Apple promises that its Face ID system is more secure than Touch ID, failing only once in every million times. However, U.S. research shows that the rate of twin births is rising, with as many as 33.3 per 1,000 births.
Apple's iPhone X has been sent out to reviewers, and the big focus has been on tricking its system. So far, they've tried realistic masks and images with no success, but identical twins and triplets seem to be a mixed bag.
A Mashable test used two sets of identical twins, registering the phone to one's face and trying to unlock it with the other's. In both cases, it opened, completely fooling Apple's Face ID technology.
The ‘Random Stranger' Clause
Some would say this proves Apple's marketing is incorrect, but it's worth noting that the company has always held it applies to a random person.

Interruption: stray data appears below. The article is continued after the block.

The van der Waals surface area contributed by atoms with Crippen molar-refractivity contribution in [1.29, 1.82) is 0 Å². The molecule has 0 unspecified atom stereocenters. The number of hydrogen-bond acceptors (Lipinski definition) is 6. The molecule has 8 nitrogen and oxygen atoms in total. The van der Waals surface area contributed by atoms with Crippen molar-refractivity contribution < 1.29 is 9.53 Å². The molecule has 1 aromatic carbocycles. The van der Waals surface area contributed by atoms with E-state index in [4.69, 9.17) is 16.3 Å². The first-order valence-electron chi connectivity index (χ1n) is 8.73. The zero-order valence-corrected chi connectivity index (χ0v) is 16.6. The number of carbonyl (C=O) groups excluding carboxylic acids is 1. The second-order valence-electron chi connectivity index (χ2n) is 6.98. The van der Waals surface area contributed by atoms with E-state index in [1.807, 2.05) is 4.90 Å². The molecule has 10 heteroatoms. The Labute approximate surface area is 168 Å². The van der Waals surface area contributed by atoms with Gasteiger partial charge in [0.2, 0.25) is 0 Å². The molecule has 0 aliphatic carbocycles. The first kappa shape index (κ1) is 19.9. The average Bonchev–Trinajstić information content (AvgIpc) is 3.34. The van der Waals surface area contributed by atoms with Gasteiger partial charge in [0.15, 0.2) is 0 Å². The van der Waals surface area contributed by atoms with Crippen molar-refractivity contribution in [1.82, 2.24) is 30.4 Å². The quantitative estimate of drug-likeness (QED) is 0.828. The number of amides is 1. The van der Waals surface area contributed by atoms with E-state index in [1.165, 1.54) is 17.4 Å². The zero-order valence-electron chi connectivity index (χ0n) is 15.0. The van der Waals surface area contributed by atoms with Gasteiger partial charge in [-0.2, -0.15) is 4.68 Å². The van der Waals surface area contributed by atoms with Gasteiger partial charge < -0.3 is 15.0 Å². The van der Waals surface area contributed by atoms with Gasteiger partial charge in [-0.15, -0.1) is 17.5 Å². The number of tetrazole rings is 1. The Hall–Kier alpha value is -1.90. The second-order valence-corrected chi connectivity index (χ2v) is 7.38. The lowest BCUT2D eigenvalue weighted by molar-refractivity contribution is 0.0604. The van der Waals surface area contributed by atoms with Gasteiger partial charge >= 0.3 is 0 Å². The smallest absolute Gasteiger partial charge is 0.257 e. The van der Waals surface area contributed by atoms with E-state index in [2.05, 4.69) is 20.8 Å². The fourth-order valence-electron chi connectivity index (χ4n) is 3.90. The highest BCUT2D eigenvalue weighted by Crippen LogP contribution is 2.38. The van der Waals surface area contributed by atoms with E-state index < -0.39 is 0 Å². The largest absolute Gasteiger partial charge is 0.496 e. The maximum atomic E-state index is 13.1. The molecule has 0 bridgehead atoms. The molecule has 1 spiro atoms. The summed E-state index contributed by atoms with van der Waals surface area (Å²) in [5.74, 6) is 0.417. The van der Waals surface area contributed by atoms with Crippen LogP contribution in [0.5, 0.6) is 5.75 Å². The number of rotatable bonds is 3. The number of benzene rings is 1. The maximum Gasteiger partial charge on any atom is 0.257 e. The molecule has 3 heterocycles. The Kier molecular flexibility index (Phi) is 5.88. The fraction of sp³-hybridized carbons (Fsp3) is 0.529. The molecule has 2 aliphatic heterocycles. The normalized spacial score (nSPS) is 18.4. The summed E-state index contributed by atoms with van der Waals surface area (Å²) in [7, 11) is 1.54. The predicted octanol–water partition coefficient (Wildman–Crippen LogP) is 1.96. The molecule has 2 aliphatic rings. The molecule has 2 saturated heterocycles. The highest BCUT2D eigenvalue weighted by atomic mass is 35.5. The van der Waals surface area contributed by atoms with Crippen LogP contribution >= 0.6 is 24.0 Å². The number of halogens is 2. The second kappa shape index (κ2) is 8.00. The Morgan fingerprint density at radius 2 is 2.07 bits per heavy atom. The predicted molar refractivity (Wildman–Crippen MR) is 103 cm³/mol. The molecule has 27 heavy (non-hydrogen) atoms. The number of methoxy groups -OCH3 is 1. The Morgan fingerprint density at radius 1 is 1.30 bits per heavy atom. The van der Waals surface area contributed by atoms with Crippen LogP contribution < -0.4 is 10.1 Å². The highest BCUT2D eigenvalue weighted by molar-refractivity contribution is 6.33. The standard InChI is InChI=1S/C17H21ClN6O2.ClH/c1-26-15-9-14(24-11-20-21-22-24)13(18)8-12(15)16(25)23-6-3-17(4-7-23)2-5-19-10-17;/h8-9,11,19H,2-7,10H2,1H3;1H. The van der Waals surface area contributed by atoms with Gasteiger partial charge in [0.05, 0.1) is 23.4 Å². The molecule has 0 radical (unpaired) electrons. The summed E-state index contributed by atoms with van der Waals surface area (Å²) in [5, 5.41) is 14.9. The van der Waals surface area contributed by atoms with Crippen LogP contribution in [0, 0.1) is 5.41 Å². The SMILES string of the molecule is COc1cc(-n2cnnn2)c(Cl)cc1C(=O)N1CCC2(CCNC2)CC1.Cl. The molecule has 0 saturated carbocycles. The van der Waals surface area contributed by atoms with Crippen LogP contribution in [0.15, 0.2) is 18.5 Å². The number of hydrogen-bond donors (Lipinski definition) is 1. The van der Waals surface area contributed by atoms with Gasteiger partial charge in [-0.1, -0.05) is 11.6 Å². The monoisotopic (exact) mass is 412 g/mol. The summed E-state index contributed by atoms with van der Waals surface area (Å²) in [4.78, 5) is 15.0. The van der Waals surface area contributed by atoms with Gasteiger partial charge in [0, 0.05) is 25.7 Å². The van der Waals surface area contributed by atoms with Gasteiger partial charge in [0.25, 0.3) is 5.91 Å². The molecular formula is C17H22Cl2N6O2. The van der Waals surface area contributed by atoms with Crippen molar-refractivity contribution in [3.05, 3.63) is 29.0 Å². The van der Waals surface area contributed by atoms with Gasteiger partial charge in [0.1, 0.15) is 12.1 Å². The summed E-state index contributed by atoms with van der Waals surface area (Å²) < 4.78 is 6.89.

At the unveiling, Phil Schiller way specific with his wording, noting. “Of course, the statistics are lowered if that person shares a close genetic relationship with you. So, for example, if you happen to have an evil twin, you really need to protect your sensitive data with a passcode.”
Perhaps I am biased as an identical twin, but I still see this as a security flaw. Statistics show that crimes like identity theft are often committed by family members. They are more likely to have the relevant information and have physical access to someone's devices.
Apple is selling Face ID as better security than Touch ID, but does it really count when they exclude a significant portion of the population? A family member could pick up an iPhone X and have access to all that person's data, even making purchases with Apple Pay.
If I didn't trust my twin, it would make me a bit nervous. I could go back to passcodes, as Apple suggests, but I would rather stick with fingerprints, which each twin has a different set of.